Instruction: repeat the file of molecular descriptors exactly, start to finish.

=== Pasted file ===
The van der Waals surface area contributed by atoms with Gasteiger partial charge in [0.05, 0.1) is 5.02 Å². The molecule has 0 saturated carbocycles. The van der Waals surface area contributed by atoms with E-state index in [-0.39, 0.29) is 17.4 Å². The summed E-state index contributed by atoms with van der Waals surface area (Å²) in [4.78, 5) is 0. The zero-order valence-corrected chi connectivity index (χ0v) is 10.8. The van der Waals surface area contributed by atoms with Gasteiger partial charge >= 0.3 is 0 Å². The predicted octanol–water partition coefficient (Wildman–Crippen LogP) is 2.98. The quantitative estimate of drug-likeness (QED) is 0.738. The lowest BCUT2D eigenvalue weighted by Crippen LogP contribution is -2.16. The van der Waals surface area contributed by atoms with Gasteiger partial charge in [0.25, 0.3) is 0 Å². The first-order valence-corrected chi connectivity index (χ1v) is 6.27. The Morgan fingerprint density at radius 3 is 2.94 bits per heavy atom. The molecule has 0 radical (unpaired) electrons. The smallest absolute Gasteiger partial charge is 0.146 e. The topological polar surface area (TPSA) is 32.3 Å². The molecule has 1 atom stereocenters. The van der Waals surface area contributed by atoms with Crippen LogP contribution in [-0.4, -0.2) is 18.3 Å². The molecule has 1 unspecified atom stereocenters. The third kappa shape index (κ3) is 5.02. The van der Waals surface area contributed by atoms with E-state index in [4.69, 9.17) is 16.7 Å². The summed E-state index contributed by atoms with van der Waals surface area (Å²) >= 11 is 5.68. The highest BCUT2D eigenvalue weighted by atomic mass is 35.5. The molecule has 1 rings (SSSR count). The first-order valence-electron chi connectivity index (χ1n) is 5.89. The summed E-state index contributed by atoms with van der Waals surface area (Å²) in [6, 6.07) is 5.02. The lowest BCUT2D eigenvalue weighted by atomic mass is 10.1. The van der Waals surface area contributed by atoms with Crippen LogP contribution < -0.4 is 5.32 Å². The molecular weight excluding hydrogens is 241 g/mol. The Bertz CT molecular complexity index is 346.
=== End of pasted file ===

The van der Waals surface area contributed by atoms with Gasteiger partial charge in [0.05, 0.1) is 5.02 Å². The molecule has 0 saturated carbocycles. The van der Waals surface area contributed by atoms with E-state index in [-0.39, 0.29) is 17.4 Å². The summed E-state index contributed by atoms with van der Waals surface area (Å²) in [4.78, 5) is 0. The zero-order valence-corrected chi connectivity index (χ0v) is 10.8. The van der Waals surface area contributed by atoms with Gasteiger partial charge >= 0.3 is 0 Å². The predicted octanol–water partition coefficient (Wildman–Crippen LogP) is 2.98. The quantitative estimate of drug-likeness (QED) is 0.738. The lowest BCUT2D eigenvalue weighted by Crippen LogP contribution is -2.16. The van der Waals surface area contributed by atoms with Gasteiger partial charge in [0.25, 0.3) is 0 Å². The first-order valence-corrected chi connectivity index (χ1v) is 6.27. The Morgan fingerprint density at radius 3 is 2.94 bits per heavy atom. The molecule has 0 radical (unpaired) electrons. The smallest absolute Gasteiger partial charge is 0.146 e. The topological polar surface area (TPSA) is 32.3 Å². The molecule has 1 atom stereocenters. The van der Waals surface area contributed by atoms with Crippen LogP contribution in [-0.4, -0.2) is 18.3 Å². The molecule has 1 unspecified atom stereocenters. The third kappa shape index (κ3) is 5.02. The van der Waals surface area contributed by atoms with E-state index in [4.69, 9.17) is 16.7 Å². The summed E-state index contributed by atoms with van der Waals surface area (Å²) >= 11 is 5.68. The highest BCUT2D eigenvalue weighted by atomic mass is 35.5. The molecule has 1 rings (SSSR count). The first-order valence-electron chi connectivity index (χ1n) is 5.89. The summed E-state index contributed by atoms with van der Waals surface area (Å²) in [6, 6.07) is 5.02. The lowest BCUT2D eigenvalue weighted by atomic mass is 10.1. The van der Waals surface area contributed by atoms with Crippen LogP contribution < -0.4 is 5.32 Å². The molecular weight excluding hydrogens is 241 g/mol. The Bertz CT molecular complexity index is 346.